The Biltmore Co. also has gotten into the lodging business, opening the high-end Inn on Biltmore Estate in 2001, with 213 rooms designed to resemble the Biltmore House.

State Legislator To to Live In in RV During Session
ASHEVILLE, NC - New state Representative Charles Thomas said he will says he'll live in a recreational vehicle while the Legislature is in session to beat the cost of Raleigh ...

Tennis Teams Fare Well at Southeastern Indoor Championships
ASHEVILLE, N.C. - The UNC Asheville men's and women's tennis team had another successful day on Friday at the Southeastern Indoor Championships that is being held at the Asheville Racquet Club.The men's squad posted three wins in singles competition, while the women's team had a split in their singles matches but earned a win in the doubles competition.

N.C., S.C. Groups Lend Hand To Tornado-Hit Areas
yahoo news
A faith-based group from the Asheville area and the Upstate chapter of the American Red Cross have sent teams to Central Florida, where tornadoes ripped through neighborhoods and destroyed hundreds of homes on Friday.

Time for George W. Bush to take early retirement
OpEdNews, PA
He lives in Asheville, North Carolina with his wife, Shonnie Lavender, and their five cats. You may contact him at [email protected] or visit his ...

N.C. Center for Creative Retirement Hosts Studio Masters Series with Renowned Musicians;
Program Open to All Ages

The North Carolina Center for Creative Retirement invites artists of all ages to enroll in the new Studio Masters Series, featuring programs for artists with intermediate to advanced skills. The second of the Studio Masters Series will take place this spring with courses taught by noted choral conductor Lenora Thom and prominent mountain dulcimer player Don Pedi.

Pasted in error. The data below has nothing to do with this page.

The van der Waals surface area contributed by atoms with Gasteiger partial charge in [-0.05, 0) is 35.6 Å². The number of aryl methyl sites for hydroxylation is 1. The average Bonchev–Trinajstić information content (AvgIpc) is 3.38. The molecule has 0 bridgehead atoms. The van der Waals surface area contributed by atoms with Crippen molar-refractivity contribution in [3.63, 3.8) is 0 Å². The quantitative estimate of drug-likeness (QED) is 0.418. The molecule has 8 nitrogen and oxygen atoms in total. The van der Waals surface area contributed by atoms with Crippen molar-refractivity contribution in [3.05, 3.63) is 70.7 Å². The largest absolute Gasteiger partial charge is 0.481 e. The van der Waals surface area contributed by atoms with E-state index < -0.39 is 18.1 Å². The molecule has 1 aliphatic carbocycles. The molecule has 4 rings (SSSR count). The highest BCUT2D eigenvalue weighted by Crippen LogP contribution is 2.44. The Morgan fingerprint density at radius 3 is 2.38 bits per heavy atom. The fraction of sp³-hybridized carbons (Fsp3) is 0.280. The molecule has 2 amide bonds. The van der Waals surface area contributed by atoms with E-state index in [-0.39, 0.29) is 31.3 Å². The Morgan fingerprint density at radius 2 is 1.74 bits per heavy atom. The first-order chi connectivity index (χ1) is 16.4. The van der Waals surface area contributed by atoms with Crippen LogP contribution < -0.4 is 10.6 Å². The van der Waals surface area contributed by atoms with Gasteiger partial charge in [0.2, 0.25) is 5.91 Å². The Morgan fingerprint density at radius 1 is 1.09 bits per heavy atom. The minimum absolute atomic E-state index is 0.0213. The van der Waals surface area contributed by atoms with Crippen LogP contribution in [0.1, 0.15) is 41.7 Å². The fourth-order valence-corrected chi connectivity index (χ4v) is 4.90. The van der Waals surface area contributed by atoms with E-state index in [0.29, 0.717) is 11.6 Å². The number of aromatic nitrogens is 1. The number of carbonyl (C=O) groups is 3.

Thom will teach a Vocal Master Class from 1-4 p.m. on Saturdays April 14-28, at the Asheville Unitarian Universalist Church, located on the corner of Edwin and Charlotte streets. During the first two classes, students will each have a personal 20-minute session to perform two to three songs. Thom will offer technical advice, suggestions on interpretation and other instruction. At the final class, participants will demonstrate their improvements. Admission to the Vocal Master Class is by application only. Deadline to apply is March 20. The workshop fee is $180.
Thom has conducted the New Jersey Choral Society and Orchestra, the Kean (N.J.) Chamber Symphony, the Riverdale (N.Y.) Chamber Orchestra, and is the current director of the Asheville Choral Society. In addition, she has conducted numerous off-Broadway, regional and summer stock musical theatre productions. A native of Maryland, Thom studied at Juilliard, the Hartt School, Peabody Conservatory, Trinity College and the Pierre Monteux School for Conductors.
The one-day “Traditional Music for Mountain Dulcimer” workshop for intermediate level dulcimer players will be held from 9 a.m. to 4 p.m. Saturday, April 14, at the Reuter Center on the UNC Asheville campus. Pedi will introduce participants to authentic versions of traditional songs, tunes and hymns adapted for mountain dulcimer. Included will be tablature, sources and folklore for the music covered, as well as methods for developing appropriate rhythm, timing and speed. The unique strumming and noting techniques developed by Pedi will be applied to all tunes covered in the class, including tunes of other musical styles. The workshop fee is $120.
Pedi, a dulcimer pioneer, is known for his unique “fiddle-pick” style of playing. Prior to being named a “Master Dulcimer Player” by Fiddler’s Grove contest organizers in 1982, Pedi was a fierce competitor, winning more than 30 first place trophies and awards. In 2003, he represented Appalachia at the Smithsonian Folklife Festival on the National Mall in Washington, D.C. For more than 20 years, Pedi has been an on air host of “Close to Home,” the traditional, old-time and contemporary folk music program, on NPR affiliate WCQS-FM in Asheville. In addition, Pedi, a nationally recognized arts preservationist, has helped organize the annual Asheville Mountain Music and Dance Festival, taught at the John C. Campbell Folk School, and appeared in several movies including “Songcatcher” and “The Journey of August King.”
Class size is limited; early registration is suggested. For more information or to register, call the N.C. Center for Creative Retirement at 828/251-6140 or click on For information on need-based scholarships, contact Ann Bass at 828/251-6873 or e-mail [email protected]